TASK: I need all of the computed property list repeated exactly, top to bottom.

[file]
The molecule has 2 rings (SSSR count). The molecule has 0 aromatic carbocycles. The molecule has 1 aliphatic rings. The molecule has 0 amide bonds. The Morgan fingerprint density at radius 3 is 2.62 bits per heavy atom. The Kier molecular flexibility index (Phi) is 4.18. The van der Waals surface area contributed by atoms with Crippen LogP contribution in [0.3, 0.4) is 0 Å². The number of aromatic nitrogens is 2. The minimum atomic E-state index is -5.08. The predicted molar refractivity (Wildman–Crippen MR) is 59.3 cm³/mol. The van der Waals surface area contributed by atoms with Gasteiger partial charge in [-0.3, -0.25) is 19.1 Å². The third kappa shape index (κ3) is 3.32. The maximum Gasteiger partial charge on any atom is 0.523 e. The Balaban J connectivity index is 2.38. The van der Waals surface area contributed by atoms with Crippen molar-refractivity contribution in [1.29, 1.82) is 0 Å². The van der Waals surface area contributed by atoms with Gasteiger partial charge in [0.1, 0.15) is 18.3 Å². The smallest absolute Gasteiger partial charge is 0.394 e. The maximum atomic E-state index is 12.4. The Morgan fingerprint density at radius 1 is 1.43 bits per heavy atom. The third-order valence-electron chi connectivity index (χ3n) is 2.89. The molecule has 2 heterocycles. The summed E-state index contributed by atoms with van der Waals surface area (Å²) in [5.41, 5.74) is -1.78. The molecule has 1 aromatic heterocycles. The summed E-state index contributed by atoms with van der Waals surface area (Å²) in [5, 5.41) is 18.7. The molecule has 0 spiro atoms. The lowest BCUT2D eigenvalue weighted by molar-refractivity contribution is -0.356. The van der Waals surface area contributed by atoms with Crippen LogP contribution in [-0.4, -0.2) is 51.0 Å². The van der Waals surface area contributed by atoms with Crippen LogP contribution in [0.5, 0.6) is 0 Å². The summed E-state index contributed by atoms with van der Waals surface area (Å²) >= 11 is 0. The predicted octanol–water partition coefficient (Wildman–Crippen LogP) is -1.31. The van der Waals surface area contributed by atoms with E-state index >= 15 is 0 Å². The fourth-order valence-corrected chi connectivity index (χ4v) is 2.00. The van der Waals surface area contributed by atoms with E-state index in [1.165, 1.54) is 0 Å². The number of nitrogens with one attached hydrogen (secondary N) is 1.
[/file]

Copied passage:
The molecule has 2 rings (SSSR count). The molecule has 0 aromatic carbocycles. The molecule has 1 aliphatic rings. The molecule has 0 amide bonds. The Morgan fingerprint density at radius 3 is 2.62 bits per heavy atom. The Kier molecular flexibility index (Phi) is 4.18. The van der Waals surface area contributed by atoms with Crippen LogP contribution in [0.3, 0.4) is 0 Å². The number of aromatic nitrogens is 2. The minimum atomic E-state index is -5.08. The predicted molar refractivity (Wildman–Crippen MR) is 59.3 cm³/mol. The van der Waals surface area contributed by atoms with Gasteiger partial charge in [-0.3, -0.25) is 19.1 Å². The third kappa shape index (κ3) is 3.32. The maximum Gasteiger partial charge on any atom is 0.523 e. The Balaban J connectivity index is 2.38. The van der Waals surface area contributed by atoms with Crippen molar-refractivity contribution in [1.29, 1.82) is 0 Å². The van der Waals surface area contributed by atoms with Gasteiger partial charge in [0.1, 0.15) is 18.3 Å². The smallest absolute Gasteiger partial charge is 0.394 e. The maximum atomic E-state index is 12.4. The Morgan fingerprint density at radius 1 is 1.43 bits per heavy atom. The third-order valence-electron chi connectivity index (χ3n) is 2.89. The molecule has 2 heterocycles. The summed E-state index contributed by atoms with van der Waals surface area (Å²) in [5.41, 5.74) is -1.78. The molecule has 1 aromatic heterocycles. The summed E-state index contributed by atoms with van der Waals surface area (Å²) in [5, 5.41) is 18.7. The molecule has 0 spiro atoms. The lowest BCUT2D eigenvalue weighted by molar-refractivity contribution is -0.356. The van der Waals surface area contributed by atoms with Crippen LogP contribution in [-0.4, -0.2) is 51.0 Å². The van der Waals surface area contributed by atoms with Crippen LogP contribution in [0.5, 0.6) is 0 Å². The summed E-state index contributed by atoms with van der Waals surface area (Å²) >= 11 is 0. The predicted octanol–water partition coefficient (Wildman–Crippen LogP) is -1.31. The van der Waals surface area contributed by atoms with E-state index >= 15 is 0 Å². The fourth-order valence-corrected chi connectivity index (χ4v) is 2.00. The van der Waals surface area contributed by atoms with E-state index in [1.165, 1.54) is 0 Å². The number of nitrogens with one attached hydrogen (secondary N) is 1.